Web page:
These days our on-the-go lifestyle leave our coffee rituals to grab-and-go lattes and the instant gratification of K-cups. If you are looking to be more intentional with your cup of joe, consider Fika. Pronounced “fee-ka,” the Swedish ritual of taking a coffee break is a way to slow down and savor the moment of sipping coffee and enjoying a delicious pastry.
To embrace the tradition, surround yourself with these wares that are designed in Scandinavia. Both beautiful and functional, these home goods from Sweden and its Nordic neighbors will help you experience a true fika.
Drop Coffee, from 120 kr
For your authentic fika, don’t forget the main ingredient: coffee. Stockholm’s hip Drop Coffee bar roasts beans from Bolivia, Colombia, El Salvador, Ethiopia, and Kenya. The roastery supplies coffee shops with beans worldwide, and has coffee subscriptions and bags of beans for sale via their web shop, so you can enjoy a Drop Coffee brew from the comfort of your own home.
Push Mugs, Muuto, $49
Designed by Danish designer Mette Duedahl for the Scandinavian company Muuto, these minimalist-inspired stoneware mugs are the perfect size for cradling a cozy cup of joe in your hands on any day of the year. The petit cup echoes the brand’s M.O. of combining beautiful design with function. After all, muutos is Finnish for “new perspectives.”
Push Coffee Maker, Muuto, $139
Pair your Push mugs with Muuto’s matching stoneware French press coffee maker, which doubles as a tea brewer or beverage pitcher. If you are enjoying fika with a friend, this is the perfect vessel for sharing.
To Go Cup, Eva Solo, $250 kr
If you fancy an outdoor picnic-style fika, transport your coffee in Eva Solo’s sporty stainless steel thermos, which comes in an array of lovely hues.
Available in an array of pastels along with classic black, this plastic lidded jar provides a pretty place to store your sugar for sweetening tea and coffee. Designed by Nicholai Wiig Hansen for the Danish design company Normann Copenhagen, the sugar jar evokes a simplistic yet edgy look with its angular lines—and will surely steal the spotlight during a contemporary coffee hour.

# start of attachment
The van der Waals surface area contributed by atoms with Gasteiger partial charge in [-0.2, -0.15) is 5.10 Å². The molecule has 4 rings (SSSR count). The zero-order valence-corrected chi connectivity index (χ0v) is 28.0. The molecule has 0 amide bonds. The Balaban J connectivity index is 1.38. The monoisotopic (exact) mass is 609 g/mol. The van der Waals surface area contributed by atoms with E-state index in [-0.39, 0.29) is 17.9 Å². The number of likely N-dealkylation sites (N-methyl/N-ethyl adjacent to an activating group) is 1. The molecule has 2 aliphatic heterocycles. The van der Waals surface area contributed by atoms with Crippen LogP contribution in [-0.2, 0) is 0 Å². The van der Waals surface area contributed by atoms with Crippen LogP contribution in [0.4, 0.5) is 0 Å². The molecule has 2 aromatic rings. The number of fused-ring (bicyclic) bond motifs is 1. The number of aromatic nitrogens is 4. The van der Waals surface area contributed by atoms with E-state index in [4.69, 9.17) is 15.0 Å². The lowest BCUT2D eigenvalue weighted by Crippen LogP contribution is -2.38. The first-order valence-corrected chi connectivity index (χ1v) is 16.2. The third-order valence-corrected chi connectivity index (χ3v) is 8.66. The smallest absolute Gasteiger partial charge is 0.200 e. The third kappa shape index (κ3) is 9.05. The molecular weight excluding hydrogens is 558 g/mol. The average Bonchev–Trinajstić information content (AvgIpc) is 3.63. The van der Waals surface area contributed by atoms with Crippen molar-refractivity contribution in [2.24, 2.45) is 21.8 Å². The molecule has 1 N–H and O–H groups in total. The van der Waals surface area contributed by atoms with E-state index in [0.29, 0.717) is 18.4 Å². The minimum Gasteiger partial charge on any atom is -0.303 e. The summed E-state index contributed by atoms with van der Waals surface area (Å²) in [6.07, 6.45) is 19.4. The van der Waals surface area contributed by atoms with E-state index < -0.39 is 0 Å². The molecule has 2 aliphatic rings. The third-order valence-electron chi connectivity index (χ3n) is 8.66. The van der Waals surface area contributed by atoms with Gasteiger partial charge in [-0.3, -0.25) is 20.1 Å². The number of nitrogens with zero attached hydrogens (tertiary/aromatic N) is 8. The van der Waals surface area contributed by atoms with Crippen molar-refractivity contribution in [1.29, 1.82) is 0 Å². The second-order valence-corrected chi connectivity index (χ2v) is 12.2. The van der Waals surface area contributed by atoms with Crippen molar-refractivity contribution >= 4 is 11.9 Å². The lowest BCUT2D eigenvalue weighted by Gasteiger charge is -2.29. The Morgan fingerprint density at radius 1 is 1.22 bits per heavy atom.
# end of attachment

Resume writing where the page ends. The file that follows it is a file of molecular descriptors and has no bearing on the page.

Translated from Swedish, “mormor” means grandma, and Normann Copenhagen’s “MorMor” milk jug is granny chic. As a nod to the country kitchen, designer Gry Fager created the small porcelain pitcher with a traditional blue-and-white textile design, which conjures images of a cozy farmhouse nestled in Sweden’s lush, rolling countryside.
If you are going to embrace the true Swedish fika, then you need to accompany your brew with a tasty baked good. American designer Shane Schneck’s beech bread board for Danish design company Hay provides a sturdy surface to slice a loaf of bread. The designer also kept cleanup in mind, engineering the bread board so crumbs conveniently will collect in its grooved surface.
Rose Hip tea towel, HAPPYsthlm, $24 eur
Made in Sweden, HAPPYsthlm’s linen tea towel gives a nod to traditional Swedish folk art with its blue and red floral motif. Located in Stockholm’s Gamla Stan (old town), this boutique is noteworthy for its nature-inspired contemporary housewares.
Saras Roof Tray by Iris Hantverk, $225 kr
Arrange your fika spread on a beautifully crafted laminate birch wood tray by the Swedish company Iris Hantverk. Located in Stockholm’s historic Gamla Stan, the boutique sells an array of housewares, along with handcrafted brushes made by visually impaired craftsmen.
Josef Frank Color Coasters, $200 kr
Austrian architect and designer Josef Frank is one of Sweden’s more notable designers as he worked with the Stockholm design company Svenskt Tenn. He created the nature-inspired pattern “bows” in 1930, and his designs are now available in coaster form to gussy up your coffee table.
If you live an on-the-go lifestyle and stopping to take a fika isn’t in the cards right now, sip your coffee out of this minimalist porcelain thermos by Menu, which will keep your brew warm and spill-free.